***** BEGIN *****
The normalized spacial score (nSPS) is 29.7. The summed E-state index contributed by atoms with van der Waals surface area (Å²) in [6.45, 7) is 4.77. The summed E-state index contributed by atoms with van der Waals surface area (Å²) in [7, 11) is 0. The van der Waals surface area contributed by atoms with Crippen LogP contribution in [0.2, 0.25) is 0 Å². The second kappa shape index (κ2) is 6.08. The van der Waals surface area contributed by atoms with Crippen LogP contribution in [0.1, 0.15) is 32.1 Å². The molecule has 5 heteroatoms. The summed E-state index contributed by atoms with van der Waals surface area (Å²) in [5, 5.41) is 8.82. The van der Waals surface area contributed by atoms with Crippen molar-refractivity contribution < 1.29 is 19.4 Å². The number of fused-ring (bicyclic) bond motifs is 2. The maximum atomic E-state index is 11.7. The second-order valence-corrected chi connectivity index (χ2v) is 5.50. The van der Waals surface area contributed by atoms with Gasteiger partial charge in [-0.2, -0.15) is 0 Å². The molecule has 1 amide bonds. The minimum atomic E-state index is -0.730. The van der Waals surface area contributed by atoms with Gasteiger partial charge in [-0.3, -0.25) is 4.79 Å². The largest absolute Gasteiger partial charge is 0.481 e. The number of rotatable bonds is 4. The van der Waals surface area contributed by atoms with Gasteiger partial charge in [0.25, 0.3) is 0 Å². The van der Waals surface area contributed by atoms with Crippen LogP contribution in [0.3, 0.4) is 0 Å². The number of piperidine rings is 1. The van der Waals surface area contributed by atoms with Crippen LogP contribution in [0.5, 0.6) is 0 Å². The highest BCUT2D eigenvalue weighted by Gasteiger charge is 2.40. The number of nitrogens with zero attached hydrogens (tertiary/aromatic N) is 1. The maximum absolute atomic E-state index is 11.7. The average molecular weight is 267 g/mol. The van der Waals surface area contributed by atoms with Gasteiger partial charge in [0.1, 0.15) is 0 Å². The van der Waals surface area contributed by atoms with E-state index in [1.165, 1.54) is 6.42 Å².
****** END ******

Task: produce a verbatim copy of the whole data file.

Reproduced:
The normalized spacial score (nSPS) is 29.7. The summed E-state index contributed by atoms with van der Waals surface area (Å²) in [6.45, 7) is 4.77. The summed E-state index contributed by atoms with van der Waals surface area (Å²) in [7, 11) is 0. The van der Waals surface area contributed by atoms with Crippen LogP contribution in [0.2, 0.25) is 0 Å². The second kappa shape index (κ2) is 6.08. The van der Waals surface area contributed by atoms with Crippen LogP contribution in [0.1, 0.15) is 32.1 Å². The molecule has 5 heteroatoms. The summed E-state index contributed by atoms with van der Waals surface area (Å²) in [5, 5.41) is 8.82. The van der Waals surface area contributed by atoms with Crippen molar-refractivity contribution < 1.29 is 19.4 Å². The number of fused-ring (bicyclic) bond motifs is 2. The maximum atomic E-state index is 11.7. The second-order valence-corrected chi connectivity index (χ2v) is 5.50. The van der Waals surface area contributed by atoms with Gasteiger partial charge in [-0.2, -0.15) is 0 Å². The molecule has 1 amide bonds. The minimum atomic E-state index is -0.730. The van der Waals surface area contributed by atoms with Gasteiger partial charge in [-0.3, -0.25) is 4.79 Å². The largest absolute Gasteiger partial charge is 0.481 e. The number of rotatable bonds is 4. The van der Waals surface area contributed by atoms with Gasteiger partial charge in [0.25, 0.3) is 0 Å². The van der Waals surface area contributed by atoms with Crippen LogP contribution in [0.3, 0.4) is 0 Å². The number of piperidine rings is 1. The van der Waals surface area contributed by atoms with Crippen LogP contribution in [0.5, 0.6) is 0 Å². The highest BCUT2D eigenvalue weighted by Gasteiger charge is 2.40. The number of nitrogens with zero attached hydrogens (tertiary/aromatic N) is 1. The maximum absolute atomic E-state index is 11.7. The average molecular weight is 267 g/mol. The van der Waals surface area contributed by atoms with Gasteiger partial charge in [0.1, 0.15) is 0 Å². The van der Waals surface area contributed by atoms with E-state index in [1.165, 1.54) is 6.42 Å².